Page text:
Use cases for this service are requirements for Single Sign On across a set of SaaS/PaaS services on the Oracle Public Cloud. Also organizations who want to synchronize their corporate LDAP – for example Active Directory or OUD – with the Oracle Public Cloud and/or who want to extend the SSO feature in their corporate environment into the cloud using federation or have a need to federate users across all their applications – both in Oracle Public Cloud and on premises and perhaps third party clouds.

This next figure illustrates the many types of systems and access that need to be handled:

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IDCS offers identity governance, directory services and access management. It provides enterprise mobile security and SSO across cloud and on-premises. IDCS is aware of and can work with Social Identities, such as Facebook or Google accounts. It has support for risk/context-aware step up authentication and authorization. It can leverage the mobile device as a factor in multi-factor authentication (check biometric attribute, engage in security token exchange via SMS).

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IDCS supports secure access to 3rd party cloud applications, as well as easy integration from on-premises applications for hybrid operations. 

It is built from the ground up to leverage cloud principles; it has a stateless, microservices as well as a multitenant architecture. It provides APIs for programmatic access in addition to slick user interfaces. The IDCS provides a single security layer across web, mobile, APIs – a single point of truth for all security related meta-data. IDCS can federate identities and synchronizes directories from the cloud and on premises.

The functional architecture of IDCS as presented at the conference looks like this:

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Three standard protocols will be supported: OpenID Connect (Spring 2016), SAML 2.0 and OAuth 2.0 (and API tokens) from the beginning.

System for Cross-domain Identity Management (SCIM) is an open standard for automating the exchange of user identity information between identity domains, or IT systems. IDCS will offer a SCIM bus between enterprise and cloud for exchanging identity details. The cloud-based identities can also be used for authentication with on premise applications, using the IDCS Cloud Cache – a read-only LDAP on premises that is based on the data in IDCS that is synchronized using SCIM.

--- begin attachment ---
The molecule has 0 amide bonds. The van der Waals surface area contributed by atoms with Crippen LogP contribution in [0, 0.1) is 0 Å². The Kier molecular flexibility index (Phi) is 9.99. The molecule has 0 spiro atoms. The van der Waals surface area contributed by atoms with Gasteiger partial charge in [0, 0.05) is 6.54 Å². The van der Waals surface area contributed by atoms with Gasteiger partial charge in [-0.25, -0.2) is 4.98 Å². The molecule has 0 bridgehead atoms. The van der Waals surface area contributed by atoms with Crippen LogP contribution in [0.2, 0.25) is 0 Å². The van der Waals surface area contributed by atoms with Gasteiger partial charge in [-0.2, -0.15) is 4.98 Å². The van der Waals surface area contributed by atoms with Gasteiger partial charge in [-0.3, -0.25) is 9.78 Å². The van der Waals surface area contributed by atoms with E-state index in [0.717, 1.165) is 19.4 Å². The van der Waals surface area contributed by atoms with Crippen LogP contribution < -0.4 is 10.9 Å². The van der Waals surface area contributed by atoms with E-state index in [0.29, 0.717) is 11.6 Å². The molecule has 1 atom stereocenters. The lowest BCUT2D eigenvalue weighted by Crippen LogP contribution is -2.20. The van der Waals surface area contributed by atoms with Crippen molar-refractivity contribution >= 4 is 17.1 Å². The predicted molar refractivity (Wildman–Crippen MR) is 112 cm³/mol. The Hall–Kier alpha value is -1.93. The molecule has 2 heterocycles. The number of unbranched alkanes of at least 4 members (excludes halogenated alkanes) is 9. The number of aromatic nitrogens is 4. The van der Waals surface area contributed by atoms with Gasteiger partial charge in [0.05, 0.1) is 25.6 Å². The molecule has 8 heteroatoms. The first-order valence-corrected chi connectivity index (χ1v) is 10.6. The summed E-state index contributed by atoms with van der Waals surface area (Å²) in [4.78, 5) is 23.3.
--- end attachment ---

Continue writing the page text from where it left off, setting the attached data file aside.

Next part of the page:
Cloud Cache

The new version of Oracle IAM Suite is enabled with an agent called Cloud Cache. This enables you to synch the identities between your on premise LDAP / AD and your cloud systems. This Cloud Cache is a key component for hybrid cloud IAM solutions. This enables you to manage your identities in the same way as you do  now and still use cloud based systems. The Cloud Cache takes care of the interfacing between your local identity stores and cloud systems.

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In a later phase when you use cloud based systems as the main source of identities you can use the Cloud Cache as a means for synchronizing your cloud based identities back to your local active directory. This way you won’t have to implement a big bang scenario for migrating your identity manager to the cloud.

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About Author

Lucas Jellema, active in IT (and with Oracle) since 1994. Oracle ACE Director for Fusion Middleware. Consultant, trainer and instructor on diverse areas including Oracle Database (SQL & PL/SQL), Service Oriented Architecture, BPM, ADF, JavaScript, Java in various shapes and forms and many other things. Author of the Oracle Press books: Oracle SOA Suite 11g Handbook and Oracle SOA Suite 12c Handbook. Frequent presenter on conferences such as JavaOne and Oracle OpenWorld. Presenter for Oracle University Celebrity specials.